English Spiced Beef
Spiced beef was an old English dish, revived in this century by writers Elizabeth David and Jane Grigson. Once cooked, the spiced beef keeps 4 or 5 days in the refrigerator.
1/2 cup dark brown sugar
5-pound top sirloin roast, rolled and tied
1/2 cup whole peppercorns
1/2 cup whole allspice
1/2 cup juniper berries
1 teaspoon ground cinnamon
1/2 cup salt
Rub the sugar into all exposed parts of the beef. Place it in a stainless steel pan with a lid and refrigerate. Leave it for 2 days, turning the meat and pouring the sugar, which will become liquid, over it 2 or 3 times a day.
In a spice grinder or mortar, coarsely grind the peppercorns, allspice, and juniper. In a bowl, mix these spices with the cinnamon and salt. Rub about a third of this mixture into the beef. Make sure you rub spices into all outer surfaces. Repeat this every day for 8 days. When all the spice mixture gets used up, simply rub once more with the excess that has fallen into the pan.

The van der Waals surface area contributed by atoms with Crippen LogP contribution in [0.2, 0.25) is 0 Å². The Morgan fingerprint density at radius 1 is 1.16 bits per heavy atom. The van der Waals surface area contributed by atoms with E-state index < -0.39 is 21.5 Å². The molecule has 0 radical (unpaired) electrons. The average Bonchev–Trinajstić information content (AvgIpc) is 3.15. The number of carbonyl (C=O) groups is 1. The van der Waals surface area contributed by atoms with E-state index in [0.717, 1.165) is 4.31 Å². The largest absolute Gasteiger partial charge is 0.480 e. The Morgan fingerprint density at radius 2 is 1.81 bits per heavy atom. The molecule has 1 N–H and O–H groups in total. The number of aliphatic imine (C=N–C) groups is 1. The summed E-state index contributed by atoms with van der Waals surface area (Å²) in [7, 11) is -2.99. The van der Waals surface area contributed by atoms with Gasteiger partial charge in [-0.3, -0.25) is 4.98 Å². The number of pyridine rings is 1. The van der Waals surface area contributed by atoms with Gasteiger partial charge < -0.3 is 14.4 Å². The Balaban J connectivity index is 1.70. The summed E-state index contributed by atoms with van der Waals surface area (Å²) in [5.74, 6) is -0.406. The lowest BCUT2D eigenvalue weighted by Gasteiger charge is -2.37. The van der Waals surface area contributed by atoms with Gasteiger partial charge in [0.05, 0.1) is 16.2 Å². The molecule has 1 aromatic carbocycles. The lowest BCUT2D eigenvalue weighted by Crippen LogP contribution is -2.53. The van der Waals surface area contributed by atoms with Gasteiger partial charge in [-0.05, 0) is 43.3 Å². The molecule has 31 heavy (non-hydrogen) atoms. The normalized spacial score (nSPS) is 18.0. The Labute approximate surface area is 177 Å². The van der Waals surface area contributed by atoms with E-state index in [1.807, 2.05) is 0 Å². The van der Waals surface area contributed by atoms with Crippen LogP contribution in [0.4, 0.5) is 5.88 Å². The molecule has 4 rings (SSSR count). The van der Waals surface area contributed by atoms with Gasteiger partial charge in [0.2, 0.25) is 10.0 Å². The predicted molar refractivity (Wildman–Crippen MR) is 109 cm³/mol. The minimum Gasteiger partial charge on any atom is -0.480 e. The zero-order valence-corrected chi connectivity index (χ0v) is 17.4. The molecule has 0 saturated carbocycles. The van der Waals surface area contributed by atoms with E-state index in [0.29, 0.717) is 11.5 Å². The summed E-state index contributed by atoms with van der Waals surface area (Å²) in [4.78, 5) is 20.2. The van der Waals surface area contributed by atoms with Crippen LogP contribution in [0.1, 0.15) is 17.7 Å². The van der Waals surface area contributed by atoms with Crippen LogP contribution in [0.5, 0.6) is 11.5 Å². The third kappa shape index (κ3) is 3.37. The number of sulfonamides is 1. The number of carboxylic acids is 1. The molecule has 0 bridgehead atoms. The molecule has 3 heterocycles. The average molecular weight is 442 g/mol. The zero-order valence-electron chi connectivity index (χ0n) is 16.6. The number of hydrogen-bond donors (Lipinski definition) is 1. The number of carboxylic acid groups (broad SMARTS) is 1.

To cook, set the oven to 300 degrees. Quickly rinse off any spices adhering to the beef with cold water. Pat dry with a paper towel. Place the beef in a baking pan with a tight lid. When the beef is in the pan, there should be little space to spare, so choose accordingly. Pour in 1 cup of water. Cover the pan with 3 layers of foil, fitting it tightly over the pan to prevent evaporation. Place the lid on top. Cover this with foil also, pressing it over the edge. Place it in the oven and cook for 4 hours.
Remove the pan from the oven and let cool for a couple of hours.
Take the beef from its broth and wrap it in plastic wrap. Place it on a chopping board or plate and put another board or plate on top. Add 2 to 3 pounds of weights. (If you have no weights, use 2 or 3 unopened cans of food.) Refrigerate and leave the beef under the weights for a day.
To serve, unwrap the beef and carve it thinly. It is good with potato salads or other salads, makes excellent sandwiches, and can top crostini or rye crackers for a party. Sliced avocados, mustard, chutneys, and cornichons are among the many accompaniments. The broth from cooking will be full-bodied but salty. Dilute it and use for soup.
By Claire Hopley, Globe Correspondent